While I was pretty sure that there wouldn't be anything too exciting to write about when it came to Intel (INTC) until the earnings report on October 16th, it turns out that the launch of the latest Intel Atom Z2760 - a complete system on chip designed for tablets - is actually a big deal from an investment perspective.
The Atom Z2760 - A Competitive Entry
The main issue that investors have had with Intel over the last couple of years is that the company has not been a particular effective competitor in the low power space. Earlier this year, Intel threw its hat in the smartphone ring with its "Medfield" system-on-chip. It is a respectable product, able to compete quite nicely with the best that Qualcomm (QCOM) - the current leader in the ARM camp - has to offer in both performance and battery life. Intel still needs to bring out its dual core Atom Z2580 with LTE support if it is going to compete in the USA, but the first step seems to have been strong.
The next piece of the low power puzzle is the tablet space, and that's what the Atom Z2760 is for. According to numbers published by Intel (which should, of course, be verified with independent results when the devices launch), the dual core Atom Z2760 is faster in the popular SPECint benchmark than the Nvidia (NVDA) Tegra 3, Qualcomm Snapdragon S4, and the standard ARM Cortex A9 design clocked up to 1.8GHz. Further, Intel claims that power consumption is significantly better than the latest generation iPad, slightly worse than the iPad 2, and slightly better than the ASUS Transformer Pad Infinity.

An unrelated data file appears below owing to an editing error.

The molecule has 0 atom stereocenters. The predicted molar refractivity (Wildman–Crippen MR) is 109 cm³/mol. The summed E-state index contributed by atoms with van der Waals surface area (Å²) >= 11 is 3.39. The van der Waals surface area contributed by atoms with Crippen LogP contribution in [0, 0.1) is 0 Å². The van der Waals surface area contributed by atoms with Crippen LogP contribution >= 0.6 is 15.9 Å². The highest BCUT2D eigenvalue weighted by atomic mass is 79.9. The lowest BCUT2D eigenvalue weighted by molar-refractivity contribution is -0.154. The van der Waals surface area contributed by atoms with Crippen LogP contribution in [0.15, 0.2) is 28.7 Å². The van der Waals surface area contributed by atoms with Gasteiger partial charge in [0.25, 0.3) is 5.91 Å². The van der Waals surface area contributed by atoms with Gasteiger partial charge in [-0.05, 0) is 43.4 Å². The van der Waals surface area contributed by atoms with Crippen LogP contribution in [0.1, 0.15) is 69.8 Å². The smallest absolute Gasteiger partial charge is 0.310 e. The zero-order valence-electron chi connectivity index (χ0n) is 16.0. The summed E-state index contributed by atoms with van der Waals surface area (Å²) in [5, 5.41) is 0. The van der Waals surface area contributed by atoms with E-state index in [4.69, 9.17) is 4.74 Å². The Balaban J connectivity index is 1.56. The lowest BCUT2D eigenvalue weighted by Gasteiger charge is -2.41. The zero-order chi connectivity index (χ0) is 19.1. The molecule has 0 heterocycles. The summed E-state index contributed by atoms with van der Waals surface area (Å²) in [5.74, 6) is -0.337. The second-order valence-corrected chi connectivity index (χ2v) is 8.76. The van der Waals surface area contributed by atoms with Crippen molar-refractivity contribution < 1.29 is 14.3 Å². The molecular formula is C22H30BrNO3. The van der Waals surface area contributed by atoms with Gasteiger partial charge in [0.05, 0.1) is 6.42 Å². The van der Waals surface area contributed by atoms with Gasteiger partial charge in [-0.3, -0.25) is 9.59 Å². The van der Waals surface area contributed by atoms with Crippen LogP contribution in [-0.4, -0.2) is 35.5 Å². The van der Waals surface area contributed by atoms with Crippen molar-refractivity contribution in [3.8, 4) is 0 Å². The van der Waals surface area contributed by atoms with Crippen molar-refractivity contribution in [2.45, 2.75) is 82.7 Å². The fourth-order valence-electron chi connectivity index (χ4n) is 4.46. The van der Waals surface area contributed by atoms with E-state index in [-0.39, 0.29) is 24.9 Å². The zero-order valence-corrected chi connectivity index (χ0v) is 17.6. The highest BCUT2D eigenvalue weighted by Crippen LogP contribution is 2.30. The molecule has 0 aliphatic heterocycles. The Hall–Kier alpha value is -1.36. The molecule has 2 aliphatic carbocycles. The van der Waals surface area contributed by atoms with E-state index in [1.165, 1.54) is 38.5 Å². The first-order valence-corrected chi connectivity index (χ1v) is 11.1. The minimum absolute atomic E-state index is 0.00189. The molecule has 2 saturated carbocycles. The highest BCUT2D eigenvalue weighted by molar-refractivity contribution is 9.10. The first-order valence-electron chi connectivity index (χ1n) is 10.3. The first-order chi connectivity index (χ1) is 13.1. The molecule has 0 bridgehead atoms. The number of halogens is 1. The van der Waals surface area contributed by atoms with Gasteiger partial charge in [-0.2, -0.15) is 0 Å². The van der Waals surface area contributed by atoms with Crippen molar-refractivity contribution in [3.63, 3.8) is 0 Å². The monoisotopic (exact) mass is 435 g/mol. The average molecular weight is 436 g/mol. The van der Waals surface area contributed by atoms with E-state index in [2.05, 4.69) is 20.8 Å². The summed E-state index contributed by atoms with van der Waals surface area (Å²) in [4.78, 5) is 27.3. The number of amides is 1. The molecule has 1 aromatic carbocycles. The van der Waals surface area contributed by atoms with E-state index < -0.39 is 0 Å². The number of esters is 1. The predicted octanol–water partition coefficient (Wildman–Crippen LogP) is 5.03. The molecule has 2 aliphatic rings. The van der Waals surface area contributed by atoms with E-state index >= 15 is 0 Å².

Intel's competitive on the performance and power consumption side, and things will only get better with the next generation "ValleyView" system on chip - which should bring a brand new architecture and 22nm.
But now that the technological piece of the puzzle seems to be more or less under control, there are some further observations to be made.
This Atom's A Cheap Chip - Margins, Anybody?
The most important part of the Anandtech article wasn't that the Atom will be performance/watt competitive - as I've noted for months now, Intel has the technological chops to compete here - but rather the price of the chip itself. The article pointed out the following:
"The important takeaway is that Intel is significantly reducing the price of the Atom Z2760 due to competitive pressure from ARM. Most ARM smartphone SoCs seem to be priced in the $15 - $30 range, and I'd expect the Z2760 to fall somewhere in that range. Intel has shipped cheap CPUs in the past, but I don't know that they've ever shipped something this cheap"
Unfortunately for Intel and its shareholders, margins on these smartphone chips will not be anywhere near as attractive as those in the PC space. Further, there is fairly strong competition in the tablet system-on-chip business. Nvidia and Qualcomm are the two strongest competitors in the space, especially now that Texas Instruments (TXN) has decided to call it quits.
Now, Intel does have an advantage here. If the company can maintain its fabrication lead over the dedicated foundries, and if it can keep its fabs working at near-full capacity, then Intel will have a significant gross margin advantage over competitors that have to both pay a licensing fee to ARM as well as pay Taiwan Semiconductor (TSM) to fab the chips. This gives Intel pricing power leverage over the competition.